Handbook of Eating Disorders: Physiology, Psychology, and Treatment of Obesity, Anorexia, and Bulimia

By Kelly D. Brownell; John P. Foreyt | Go to book overview

5
The Influence of
Psychological Variables
in Obesity

Ruth Striegel-Moore

Judith Rodin

Numerous attempts have been made to understand obesity from a psychological perspective, but recently the focus has shifted away from unitary explanations (e.g., the "obese personality") to models viewing obesity as multiply determined.150 In this chapter we will review the contribution of psychological research to our understanding of these multiple determinants of obesity. Among the most widely considered are studies evaluating personality factors that may lead to or maintain obesity. Implicit in such approaches is the assumption that overeating is the primary mediating variable in the development of obesity, that is, that psychological variables cause excessive food intake. We will consider evidence on this issue later, but it appears that obese people do not eat more and often eat less than lean persons.199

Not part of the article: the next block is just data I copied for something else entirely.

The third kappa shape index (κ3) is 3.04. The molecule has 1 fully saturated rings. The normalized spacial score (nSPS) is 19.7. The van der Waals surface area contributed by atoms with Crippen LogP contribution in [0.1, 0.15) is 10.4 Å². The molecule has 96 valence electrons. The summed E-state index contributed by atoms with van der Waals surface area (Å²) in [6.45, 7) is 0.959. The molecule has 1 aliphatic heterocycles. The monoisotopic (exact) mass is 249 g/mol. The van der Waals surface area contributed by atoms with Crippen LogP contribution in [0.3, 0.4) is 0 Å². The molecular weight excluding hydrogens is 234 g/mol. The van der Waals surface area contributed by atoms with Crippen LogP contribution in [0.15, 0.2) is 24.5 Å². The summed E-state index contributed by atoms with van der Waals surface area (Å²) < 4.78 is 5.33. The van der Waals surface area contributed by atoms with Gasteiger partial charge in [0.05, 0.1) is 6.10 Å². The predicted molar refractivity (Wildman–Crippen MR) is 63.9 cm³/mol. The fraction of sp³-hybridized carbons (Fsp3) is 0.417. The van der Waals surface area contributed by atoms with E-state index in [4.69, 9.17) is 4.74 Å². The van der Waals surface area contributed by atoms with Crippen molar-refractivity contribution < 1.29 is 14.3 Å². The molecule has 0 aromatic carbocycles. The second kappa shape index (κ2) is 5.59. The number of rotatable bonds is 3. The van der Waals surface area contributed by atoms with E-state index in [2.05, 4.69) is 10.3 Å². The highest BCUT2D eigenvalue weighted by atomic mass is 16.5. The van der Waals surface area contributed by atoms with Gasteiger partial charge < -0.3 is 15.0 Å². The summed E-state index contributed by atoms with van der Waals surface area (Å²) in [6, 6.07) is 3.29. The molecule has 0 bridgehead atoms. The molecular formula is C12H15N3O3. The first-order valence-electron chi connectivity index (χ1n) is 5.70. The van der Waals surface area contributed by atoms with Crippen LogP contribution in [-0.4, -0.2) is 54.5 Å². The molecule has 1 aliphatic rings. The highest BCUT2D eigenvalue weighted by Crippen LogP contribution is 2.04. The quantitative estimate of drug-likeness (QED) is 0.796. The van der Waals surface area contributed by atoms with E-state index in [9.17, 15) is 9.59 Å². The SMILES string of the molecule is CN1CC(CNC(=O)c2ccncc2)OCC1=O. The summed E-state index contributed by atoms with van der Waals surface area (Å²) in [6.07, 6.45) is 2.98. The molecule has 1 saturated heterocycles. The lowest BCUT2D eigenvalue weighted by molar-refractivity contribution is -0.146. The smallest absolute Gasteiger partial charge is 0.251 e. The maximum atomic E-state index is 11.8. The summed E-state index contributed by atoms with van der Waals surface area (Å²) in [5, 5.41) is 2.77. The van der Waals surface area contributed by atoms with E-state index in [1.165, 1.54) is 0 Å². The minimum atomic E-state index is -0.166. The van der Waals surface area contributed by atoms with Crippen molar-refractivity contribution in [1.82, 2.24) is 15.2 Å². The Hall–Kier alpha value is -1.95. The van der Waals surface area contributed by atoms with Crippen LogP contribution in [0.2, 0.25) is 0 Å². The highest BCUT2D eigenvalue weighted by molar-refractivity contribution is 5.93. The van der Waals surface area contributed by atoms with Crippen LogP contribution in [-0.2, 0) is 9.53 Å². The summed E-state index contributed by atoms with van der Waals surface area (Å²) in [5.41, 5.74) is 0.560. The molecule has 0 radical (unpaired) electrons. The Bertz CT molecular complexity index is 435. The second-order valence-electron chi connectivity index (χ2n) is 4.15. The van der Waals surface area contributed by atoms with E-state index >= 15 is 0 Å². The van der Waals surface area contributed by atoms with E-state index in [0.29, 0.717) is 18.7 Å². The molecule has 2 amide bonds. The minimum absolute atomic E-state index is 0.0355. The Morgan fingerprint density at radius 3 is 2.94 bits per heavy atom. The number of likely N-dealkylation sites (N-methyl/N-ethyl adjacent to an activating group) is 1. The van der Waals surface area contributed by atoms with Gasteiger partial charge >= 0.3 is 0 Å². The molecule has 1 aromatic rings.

Isolating the effects of food intake depends, in part, on how overeating is defined. We have argued that overeating is best defined as the degree of food intake that brings in more energy than is needed for an individual.151 This makes overeating a descriptive term, but one that is not definable operationally without characterizing the person's unique genetic, physiological, conditioned, and environmental response to food. Indeed it is difficult to separate the effects of psychological and physiological factors on both the cause and maintenance of obesity precisely because they interact so greatly. In evaluating causal factors, it is often unclear whether obese persons overate to create their obesity initially. But there

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